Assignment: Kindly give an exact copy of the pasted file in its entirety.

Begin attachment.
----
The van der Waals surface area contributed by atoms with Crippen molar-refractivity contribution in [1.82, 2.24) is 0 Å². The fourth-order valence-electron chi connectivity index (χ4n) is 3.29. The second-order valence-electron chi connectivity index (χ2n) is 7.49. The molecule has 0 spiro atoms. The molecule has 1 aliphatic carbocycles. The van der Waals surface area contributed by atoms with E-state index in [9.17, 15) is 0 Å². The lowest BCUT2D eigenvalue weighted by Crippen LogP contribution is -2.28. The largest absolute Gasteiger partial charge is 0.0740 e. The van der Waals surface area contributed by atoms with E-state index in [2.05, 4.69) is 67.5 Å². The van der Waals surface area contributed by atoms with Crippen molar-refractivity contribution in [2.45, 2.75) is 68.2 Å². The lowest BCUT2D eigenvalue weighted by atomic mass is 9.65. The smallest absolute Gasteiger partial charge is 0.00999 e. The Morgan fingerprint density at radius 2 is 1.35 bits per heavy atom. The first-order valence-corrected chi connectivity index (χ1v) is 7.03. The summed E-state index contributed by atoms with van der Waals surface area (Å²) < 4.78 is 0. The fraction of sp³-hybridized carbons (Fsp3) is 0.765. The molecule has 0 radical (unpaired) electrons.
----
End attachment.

The van der Waals surface area contributed by atoms with Crippen molar-refractivity contribution in [1.82, 2.24) is 0 Å². The fourth-order valence-electron chi connectivity index (χ4n) is 3.29. The second-order valence-electron chi connectivity index (χ2n) is 7.49. The molecule has 0 spiro atoms. The molecule has 1 aliphatic carbocycles. The van der Waals surface area contributed by atoms with E-state index in [9.17, 15) is 0 Å². The lowest BCUT2D eigenvalue weighted by Crippen LogP contribution is -2.28. The largest absolute Gasteiger partial charge is 0.0740 e. The van der Waals surface area contributed by atoms with E-state index in [2.05, 4.69) is 67.5 Å². The van der Waals surface area contributed by atoms with Crippen molar-refractivity contribution in [2.45, 2.75) is 68.2 Å². The lowest BCUT2D eigenvalue weighted by atomic mass is 9.65. The smallest absolute Gasteiger partial charge is 0.00999 e. The Morgan fingerprint density at radius 2 is 1.35 bits per heavy atom. The first-order valence-corrected chi connectivity index (χ1v) is 7.03. The summed E-state index contributed by atoms with van der Waals surface area (Å²) < 4.78 is 0. The fraction of sp³-hybridized carbons (Fsp3) is 0.765. The molecule has 0 radical (unpaired) electrons.